Local And Seasonal: Pear Tartelettes Tatin | KCET
Local And Seasonal: Pear Tartelettes Tatin
My father has the most beautiful cast-iron skillet. He's had it for nearly his entire life and in accordance with cast-iron dogma, he's never washed it with soap. Once, however, I did.
I had tried to make tarte Tatin -- the classic, French, upside-down apple dessert that is meant to be inverted dramatically onto a plate -- only my tarte Tatin refused to release itself from the skillet. It remained firmly stuck, no matter how hard I chipped at it.
Ever since, I've been slightly terrified to make another tarte Tatin, but I love the dessert. I decided to come up with my own version, different enough from the traditional recipe to avoid what I had come to think of as my tarte Tatin jinx. My first step: swapping Bartlett pears for apples.
More Dessert Recipes
Bartletts are the most common variety of pear grown in California. They have not changed much since their discovery in a Berkshire church garden in 1770. Mild, sweet, and buttery, with delicate skin, Bartletts are the first pears to appear in markets. Bosc and Comice pears come next, showing up in September and October and reaching their peak just before the holidays. Anjous are true winter pears -- they are harvested in October and November, but can be kept in cold storage for up to seven months.
When choosing pears at the market, opt for firm fruits that haven't been squeezed or scuffed by overly eager shoppers. After a few days on the kitchen counter, the once-firm pears will be fully ripe and bruise-less. You'll know a pear is ready when its stem end yields to gentle pressure.
Bartlett, Bosc, Comice, and Anjou pears are all varieties of the so-called European pear, Pyrus communis, a species that is likely native to Western China. Ginger and star anise go wonderfully with the sweetly floral pear flavor, so I thought to include these Asian flavors in my dessert. Lastly, I decided that miniature, muffin-sized tartelettes seemed less imposing than traditional, skillet-sized tarte Tatin. Their adorable shape turned out to be perfectly proportioned for special, individual desserts or handheld afternoon snacks. In the end, I liked them so much that I'm not sure I'll ever try tarte Tatin again. Bartlett Tartelettes were born!
Pear Tartelettes Tatin
Makes 9 tartelettes
1 frozen sheet puff pastry
1 whole star anise
1 two-by-two-inch piece fresh ginger, peeled and thinly sliced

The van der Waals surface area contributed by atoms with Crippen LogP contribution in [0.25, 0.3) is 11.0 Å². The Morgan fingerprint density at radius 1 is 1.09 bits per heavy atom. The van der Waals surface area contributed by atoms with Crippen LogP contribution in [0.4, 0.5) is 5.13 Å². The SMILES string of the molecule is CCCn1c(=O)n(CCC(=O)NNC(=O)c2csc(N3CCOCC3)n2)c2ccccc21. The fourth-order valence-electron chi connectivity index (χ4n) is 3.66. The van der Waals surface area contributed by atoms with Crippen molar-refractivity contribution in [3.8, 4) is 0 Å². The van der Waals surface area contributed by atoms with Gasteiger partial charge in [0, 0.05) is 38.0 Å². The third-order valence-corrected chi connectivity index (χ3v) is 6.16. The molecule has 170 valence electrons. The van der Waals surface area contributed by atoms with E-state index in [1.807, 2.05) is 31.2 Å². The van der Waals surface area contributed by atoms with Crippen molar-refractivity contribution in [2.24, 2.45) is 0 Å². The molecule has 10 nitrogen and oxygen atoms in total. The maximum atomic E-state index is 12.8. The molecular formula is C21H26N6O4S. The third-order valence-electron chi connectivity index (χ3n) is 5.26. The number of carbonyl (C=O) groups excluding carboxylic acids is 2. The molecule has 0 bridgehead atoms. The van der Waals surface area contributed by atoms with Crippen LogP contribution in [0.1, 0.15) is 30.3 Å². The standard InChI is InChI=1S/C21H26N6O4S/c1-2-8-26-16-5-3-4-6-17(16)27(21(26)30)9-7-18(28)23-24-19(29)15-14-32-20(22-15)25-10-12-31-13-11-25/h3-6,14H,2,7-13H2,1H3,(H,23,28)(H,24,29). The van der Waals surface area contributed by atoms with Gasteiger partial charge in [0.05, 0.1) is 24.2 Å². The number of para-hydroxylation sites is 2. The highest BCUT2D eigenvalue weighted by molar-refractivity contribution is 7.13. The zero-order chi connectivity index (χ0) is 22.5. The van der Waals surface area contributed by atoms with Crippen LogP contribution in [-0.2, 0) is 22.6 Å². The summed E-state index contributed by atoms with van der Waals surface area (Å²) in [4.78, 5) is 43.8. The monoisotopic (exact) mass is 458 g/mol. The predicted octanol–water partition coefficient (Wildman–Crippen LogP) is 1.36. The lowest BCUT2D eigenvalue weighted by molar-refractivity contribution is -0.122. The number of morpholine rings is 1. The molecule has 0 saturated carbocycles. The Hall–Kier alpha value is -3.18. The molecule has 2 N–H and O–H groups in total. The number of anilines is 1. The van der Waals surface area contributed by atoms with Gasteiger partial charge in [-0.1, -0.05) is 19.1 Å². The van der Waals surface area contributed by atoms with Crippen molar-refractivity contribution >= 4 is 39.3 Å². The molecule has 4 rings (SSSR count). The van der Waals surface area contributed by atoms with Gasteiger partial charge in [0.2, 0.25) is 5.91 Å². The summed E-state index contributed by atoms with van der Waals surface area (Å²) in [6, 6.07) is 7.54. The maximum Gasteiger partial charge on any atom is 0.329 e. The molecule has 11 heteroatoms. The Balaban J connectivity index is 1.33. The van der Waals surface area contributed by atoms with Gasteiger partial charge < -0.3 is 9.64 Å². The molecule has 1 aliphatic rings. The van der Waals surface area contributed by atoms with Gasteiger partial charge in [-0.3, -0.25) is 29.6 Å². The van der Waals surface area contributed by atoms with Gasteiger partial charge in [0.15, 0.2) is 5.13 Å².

1 two-inch-wide strip lemon peel
1 tablespoon lemon juice
1 1/3 cups granulated sugar
4 tablespoons (½ stick) cold, unsalted butter, cut into small pieces
½ teaspoon pure vanilla extract
Pinch of Kosher salt
2 ripe Bartlett pears
Preheat oven to 400ºF.
Generously butter a muffin tin.
Remove puff pastry from freezer, defrost it just until it unfolds, then cut 9 circles from the puff pastry. The diameter of each circle should be the same as the diameter of each muffin cup. (A standard ½-cup measuring cup works well as a makeshift circle cutter.) Place the puff pastry circles in a single layer on a plate, prick each with a fork in several places, then chill them in the refrigerator until needed.
Pour 1/3 cup water into a small, heavy-bottomed pot. Add star anise, ginger, lemon peel, lemon juice, and sugar. Without stirring, cook over medium heat for 8 minutes, or until the mixture turns deep amber in color. Remove from heat, then stir in butter, vanilla extract, and salt. Set aside to cool for a few minutes.
Meanwhile, cut the pears lengthwise into quarters. Using a small spoon or melon baller, remove the cores and any fibrous stems. Slice the pears into 1/8-inch-thick slices.
Evenly distribute the spiced ginger caramel among muffin cups, discarding the star anise, ginger, and lemon peel. (There will be approximately 1 tablespoon caramel in each muffin cup). Arrange about five slices of pear on top of the caramel, fanning them out in a beautiful pattern. Top each cup with a puff pastry circle. Bake tartelettes for 25 minutes, or until pastry is golden brown.
Let tartelettes cool in the muffin tin for 15 minutes. Using oven mitts, cover the tin with a rimmed baking sheet, grasp the tin and baking sheet together, then flip to invert the muffin tin. Give it a strong rap on the counter and lift muffin tin away, allowing the tartlettes to fall onto the baking sheet. If some fruit sticks to the tin, simply ease it out and return it to its proper place atop the tartelette. Serve immediately.
Pick your own pears with our guide to California's U-Pick farms!
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